Let Faithfulness Be Enough


You didn’t call me to be successful,

You called me to be faithful.

Keep me from the treadmill of performance.

Let faithfulness be enough.


You didn’t call me to be known,

You called me to know You.

Keep me obedient to what I know.

Let faithfulness be enough.


You didn’t call me to have men follow me,

You called me to follow you.

Keep me imitating Your faithfulness.

Let faithfulness be enough.


You didn’t call me to save others,

You called me to be a witness.

Keep me available.

Let faithfulness be enough.


You didn’t call me to receive glory,

You called me to give you glory.

Prove me to be faithful.

Let faithfulness be enough.


“Now it is required that those who have been given a trust must prove faithful.”

(1 Corinthians 4:2 NIV)

© Stephen C. Kilgore 1992


Author: Steve

Steve Kilgore joined the staff of Calvary Church in Lancaster, PA in the fall of 2002 as the Pastor of Discipleship to facilitate the equipping ministries, which include Adult Bible Fellowship and other adult discipleship ministries, and work with the rest of the education ministries. He currently serves as the Executive Pastor of Ministries with a focus on providing ministries that facility individuals taking intentional Next Steps for growing and participating in the leadership and administrative aspect at Calvary. He has also taught part-time at Lancaster Bible College in the area of Spiritual Formation and New Testament. Prior to coming to Calvary he served in two churches as well as taught part-time at Philadelphia Biblical University. He was born in Dallas, Texas, but spent the first 13 years of his life in Guatemala where his parents were missionaries. It was there at the age of four and a half that Steve placed his faith in Christ as his Savior. Steve received a Bachelor’s degree in Bible from Philadelphia College of Bible and a Masters of Theology from Dallas Theological Seminary. Steve and his wife, Mary Anne, have their two boys, Andrew and Nathan (both in college), and live in East Lampeter Township. Steve lives and ministers by the personal motto, Know what you believe and why, live it, be able to defend it. His hobbies, other than playing with his family, include tinkering with computers, reading, drinking coffee with his wife, playing and watching basketball. Steve and Mary Anne are looking forward to exploring new hobbies as they transition to life as empty-nesters.

5 Comments on “Let Faithfulness Be Enough

  1. That is cool. What is the back-story with this poem? What was going on in your life in 92 that drove you to such profound words?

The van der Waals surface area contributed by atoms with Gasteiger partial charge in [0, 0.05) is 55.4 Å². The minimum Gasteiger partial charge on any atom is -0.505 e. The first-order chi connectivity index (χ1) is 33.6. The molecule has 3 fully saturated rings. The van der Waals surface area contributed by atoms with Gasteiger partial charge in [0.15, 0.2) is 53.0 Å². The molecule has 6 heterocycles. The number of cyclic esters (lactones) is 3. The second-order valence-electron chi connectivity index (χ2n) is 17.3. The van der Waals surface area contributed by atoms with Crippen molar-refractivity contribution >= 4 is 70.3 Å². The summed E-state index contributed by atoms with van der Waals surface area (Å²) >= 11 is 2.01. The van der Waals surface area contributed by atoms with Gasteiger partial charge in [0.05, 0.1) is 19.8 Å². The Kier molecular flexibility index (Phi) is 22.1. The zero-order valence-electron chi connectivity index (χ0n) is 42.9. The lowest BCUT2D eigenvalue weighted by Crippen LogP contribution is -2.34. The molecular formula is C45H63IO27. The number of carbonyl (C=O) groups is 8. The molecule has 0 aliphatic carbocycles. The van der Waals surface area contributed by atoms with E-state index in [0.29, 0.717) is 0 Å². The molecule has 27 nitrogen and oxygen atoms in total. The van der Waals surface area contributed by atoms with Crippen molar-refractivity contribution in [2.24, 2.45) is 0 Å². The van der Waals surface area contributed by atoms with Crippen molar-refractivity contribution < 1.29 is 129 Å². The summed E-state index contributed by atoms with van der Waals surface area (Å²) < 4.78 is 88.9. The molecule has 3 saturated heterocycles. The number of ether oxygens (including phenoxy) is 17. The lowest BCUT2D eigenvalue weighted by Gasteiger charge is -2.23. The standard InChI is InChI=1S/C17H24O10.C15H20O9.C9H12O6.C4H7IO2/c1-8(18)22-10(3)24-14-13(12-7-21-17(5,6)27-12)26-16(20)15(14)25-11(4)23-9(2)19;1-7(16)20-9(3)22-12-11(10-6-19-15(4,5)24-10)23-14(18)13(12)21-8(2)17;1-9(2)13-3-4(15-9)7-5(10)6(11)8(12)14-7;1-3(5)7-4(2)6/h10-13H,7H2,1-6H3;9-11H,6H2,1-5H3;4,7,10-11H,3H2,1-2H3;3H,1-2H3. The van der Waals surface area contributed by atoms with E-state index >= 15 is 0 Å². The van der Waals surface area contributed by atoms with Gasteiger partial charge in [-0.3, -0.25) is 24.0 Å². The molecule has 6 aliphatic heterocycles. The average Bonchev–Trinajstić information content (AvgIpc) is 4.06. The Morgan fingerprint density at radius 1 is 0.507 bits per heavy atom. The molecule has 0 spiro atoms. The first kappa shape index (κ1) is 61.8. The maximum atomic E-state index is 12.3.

2. There are two sides of the story. In the 1986 I was student chaplain in the oncology department at a hospital in Philadelphia. For six month, twice a week I met a Hispanic man with leukemia. As I shared the gospel over those six month it usually ended like this:

    Mr. Lopez “I believe anything the Bible say.”
    Me Romans 3:23 “all have sinned and fall short of the glory of God.” Do you believe that all have sinned?
    Mr. Lopez “yes”
    Me “Do you understand that you have sinned?”
    Mr. Lopez “no”
    Me “you have never sinned, lied, thought evil thoughts, etc.”
    Mr. Lopez “no”

    We did this for six months.
    A few days after he died, I was reading in 1 John 1
    “8 If we say we have no sin, we deceive ourselves, and the truth is not in us.
    10 If we say we have not sinned, we make him a liar, and his word is not in us.”

    And thought, “If only I had seen those verses before. If only I had known God’s Word better. If only I . . .”

    Jumping ahead to 1992, I was on the staff of a church that was experiencing some struggles. There were four of us on the pastoral staff who would meet weekly to pray. The senior pastor was feeling well, less than appreciated.

    As a young pastor I had to determine or reexamine why I was in ministry. What was my motivation? What was it that I wanted to “get out of it?”

    As I was contemplated those two events in my journal, I wrote, “Let faithfulness be enough.”

    It’s a prayer I have to remember regularly.

  3. Interesting question.

    Since I wrote that poem and now have been in ministry longer, through a whole series of ups and down; times of great heart ache and times of wonderful “victories.”

    My prayer is still, “let faithfulness be enough” but to that I add, and “let me be fruitful for you”.

    I am responsible for being faithful. Only God can make me fruitful.

    But should I only be satisfied with faithfulness or should I long for fruitfulness also?

    Here is part of an unfinished poem in which I reflect on this–I’ll post the whole thing sometime.

    I must always be dependent
    I must always be surrendered
    For apart from the One to whom I
    must be faithful and for whom I
    want to be fruitful
    I can do nothing (John 15)

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